Like the cave paintings at Lascaux, the ancient necropolis beneath St. Peter’s Basilica has suffered decades of damage caused by, of all things, human breath.

The moisture in human breath combines with salts and minerals in rock, creating a corrosive mixture that eats away at painted walls and frescoes. At Lascaux, authorities were forced to close the cave to visitors in 1963 to avert further damage. Vatican officials, on the other hand, have launched a conservation program that should keep the necropolis open and accessible for years to come.

After several years of monitoring the site’s atmospheric conditions, engineers determined that the moisture problem was aggravated by the artificial lighting that had been installed to promote tourism. Not only did the lights aid the growth of algae, which are sustained by photosynthesis, but heat from the lights encouraged the spread of fungi and bacteria, which were attacking the frescoes and mosaics and staining the mausoleums’ walls.

After trying to solve these problems piecemeal, the engineers finally developed a sweeping conservation plan that has reduced some of the most harmful effects caused by opening up and illuminating the dark City of the Dead.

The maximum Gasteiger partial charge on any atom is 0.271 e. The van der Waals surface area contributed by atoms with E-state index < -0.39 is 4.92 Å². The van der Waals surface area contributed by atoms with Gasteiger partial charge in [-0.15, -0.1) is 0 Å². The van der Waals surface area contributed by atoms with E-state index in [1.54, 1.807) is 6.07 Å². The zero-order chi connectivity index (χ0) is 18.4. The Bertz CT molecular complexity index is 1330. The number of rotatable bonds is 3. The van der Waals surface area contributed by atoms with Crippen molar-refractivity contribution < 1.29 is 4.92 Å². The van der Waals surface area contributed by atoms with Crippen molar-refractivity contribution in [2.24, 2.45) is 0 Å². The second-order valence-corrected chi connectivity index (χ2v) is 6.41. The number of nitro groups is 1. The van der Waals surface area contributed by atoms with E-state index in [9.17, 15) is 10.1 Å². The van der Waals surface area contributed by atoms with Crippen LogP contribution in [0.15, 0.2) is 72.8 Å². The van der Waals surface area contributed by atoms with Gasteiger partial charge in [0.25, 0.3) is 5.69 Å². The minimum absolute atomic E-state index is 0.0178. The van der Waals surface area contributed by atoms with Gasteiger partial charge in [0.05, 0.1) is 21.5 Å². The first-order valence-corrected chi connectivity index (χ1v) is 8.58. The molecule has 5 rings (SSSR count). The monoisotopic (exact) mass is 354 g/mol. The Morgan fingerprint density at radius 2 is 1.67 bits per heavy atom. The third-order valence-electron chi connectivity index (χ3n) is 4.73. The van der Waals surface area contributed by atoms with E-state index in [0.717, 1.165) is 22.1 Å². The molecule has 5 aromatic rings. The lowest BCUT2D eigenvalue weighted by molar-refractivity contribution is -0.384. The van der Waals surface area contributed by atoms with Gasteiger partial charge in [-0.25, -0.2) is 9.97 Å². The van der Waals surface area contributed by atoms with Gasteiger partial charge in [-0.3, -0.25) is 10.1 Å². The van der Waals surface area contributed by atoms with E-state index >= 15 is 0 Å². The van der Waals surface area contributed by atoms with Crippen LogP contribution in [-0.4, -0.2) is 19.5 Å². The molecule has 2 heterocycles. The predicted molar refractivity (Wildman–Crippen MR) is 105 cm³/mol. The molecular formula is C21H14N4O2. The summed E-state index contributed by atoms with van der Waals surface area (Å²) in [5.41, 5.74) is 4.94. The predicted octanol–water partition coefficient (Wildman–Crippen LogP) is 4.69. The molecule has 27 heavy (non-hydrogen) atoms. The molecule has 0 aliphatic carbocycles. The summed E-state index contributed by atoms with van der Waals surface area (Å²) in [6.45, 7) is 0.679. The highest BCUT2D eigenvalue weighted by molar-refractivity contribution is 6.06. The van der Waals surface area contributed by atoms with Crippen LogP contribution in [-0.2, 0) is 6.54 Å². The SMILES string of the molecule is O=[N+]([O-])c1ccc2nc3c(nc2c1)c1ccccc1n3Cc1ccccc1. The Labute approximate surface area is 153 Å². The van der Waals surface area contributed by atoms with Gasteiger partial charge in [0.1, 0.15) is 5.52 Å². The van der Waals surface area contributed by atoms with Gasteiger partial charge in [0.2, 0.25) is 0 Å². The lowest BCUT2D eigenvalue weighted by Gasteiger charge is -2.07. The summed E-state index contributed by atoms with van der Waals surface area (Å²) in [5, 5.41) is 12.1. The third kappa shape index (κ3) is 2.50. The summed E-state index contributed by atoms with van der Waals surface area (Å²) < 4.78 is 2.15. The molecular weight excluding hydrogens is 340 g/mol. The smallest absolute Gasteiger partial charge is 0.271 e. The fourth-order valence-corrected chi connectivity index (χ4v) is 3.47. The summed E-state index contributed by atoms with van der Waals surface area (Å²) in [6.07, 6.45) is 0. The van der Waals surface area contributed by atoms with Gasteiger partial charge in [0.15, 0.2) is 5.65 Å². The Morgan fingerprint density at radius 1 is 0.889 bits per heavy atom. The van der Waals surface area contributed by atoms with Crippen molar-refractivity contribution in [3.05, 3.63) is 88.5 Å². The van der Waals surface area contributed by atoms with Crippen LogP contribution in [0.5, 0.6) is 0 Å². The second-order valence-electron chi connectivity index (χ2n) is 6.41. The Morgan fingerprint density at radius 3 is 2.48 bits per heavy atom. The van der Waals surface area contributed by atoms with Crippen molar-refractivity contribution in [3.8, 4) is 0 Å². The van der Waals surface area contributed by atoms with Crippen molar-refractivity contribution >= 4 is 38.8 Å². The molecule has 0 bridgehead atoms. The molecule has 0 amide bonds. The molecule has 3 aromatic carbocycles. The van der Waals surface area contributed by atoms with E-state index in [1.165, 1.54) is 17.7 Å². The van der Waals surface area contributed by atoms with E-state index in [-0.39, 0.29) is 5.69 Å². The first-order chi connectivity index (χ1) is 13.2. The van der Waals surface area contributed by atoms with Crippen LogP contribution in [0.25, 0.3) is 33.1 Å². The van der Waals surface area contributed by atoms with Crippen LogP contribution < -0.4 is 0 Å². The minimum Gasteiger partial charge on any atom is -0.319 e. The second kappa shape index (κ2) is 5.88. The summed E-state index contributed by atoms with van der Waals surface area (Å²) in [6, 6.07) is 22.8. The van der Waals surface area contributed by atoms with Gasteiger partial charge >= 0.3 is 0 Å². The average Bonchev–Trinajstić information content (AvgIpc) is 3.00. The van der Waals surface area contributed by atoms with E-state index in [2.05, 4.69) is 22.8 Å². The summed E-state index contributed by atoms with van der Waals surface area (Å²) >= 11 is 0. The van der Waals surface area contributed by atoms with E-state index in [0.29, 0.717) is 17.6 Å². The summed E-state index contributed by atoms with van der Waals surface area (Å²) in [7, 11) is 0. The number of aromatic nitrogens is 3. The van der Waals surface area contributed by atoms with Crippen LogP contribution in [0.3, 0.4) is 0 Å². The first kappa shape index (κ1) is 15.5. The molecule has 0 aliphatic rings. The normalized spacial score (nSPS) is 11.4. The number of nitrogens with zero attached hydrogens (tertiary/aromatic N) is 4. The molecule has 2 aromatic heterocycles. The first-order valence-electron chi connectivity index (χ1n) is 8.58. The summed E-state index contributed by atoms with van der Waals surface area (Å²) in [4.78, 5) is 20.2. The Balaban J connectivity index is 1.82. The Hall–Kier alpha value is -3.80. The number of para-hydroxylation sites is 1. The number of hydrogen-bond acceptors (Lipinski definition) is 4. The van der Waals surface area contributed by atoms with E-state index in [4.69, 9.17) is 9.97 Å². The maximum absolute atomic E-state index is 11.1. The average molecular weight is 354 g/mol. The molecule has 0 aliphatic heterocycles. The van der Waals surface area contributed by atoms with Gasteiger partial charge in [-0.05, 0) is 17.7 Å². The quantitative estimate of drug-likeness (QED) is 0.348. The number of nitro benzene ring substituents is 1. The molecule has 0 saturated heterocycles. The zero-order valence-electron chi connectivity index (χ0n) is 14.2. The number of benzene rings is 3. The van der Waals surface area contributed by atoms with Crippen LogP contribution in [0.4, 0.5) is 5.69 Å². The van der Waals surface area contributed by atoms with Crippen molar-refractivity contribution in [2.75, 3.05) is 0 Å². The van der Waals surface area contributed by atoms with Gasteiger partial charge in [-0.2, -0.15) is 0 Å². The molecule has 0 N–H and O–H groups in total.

They lowered the temperature in the necropolis, reducing the amount of moisture in the air. They also dimmed the lighting and installed filters to minimize the radiation that had nurtured the growth of algae. Now, automated switches turn off lights as soon as visitors exit certain areas, particularly near the vulnerable frescoes.

This new system was designed to be as unobtrusive as possible. The lights and ventilation are nearly silent, and spotlights are carefully positioned to illuminate only the mausoleums and their contents (and not modern steel beams and reinforced concrete). The necropolis thus retains a kind of hushed, reverential beauty, befitting the spot where St. Peter’s bones are reputedly entombed.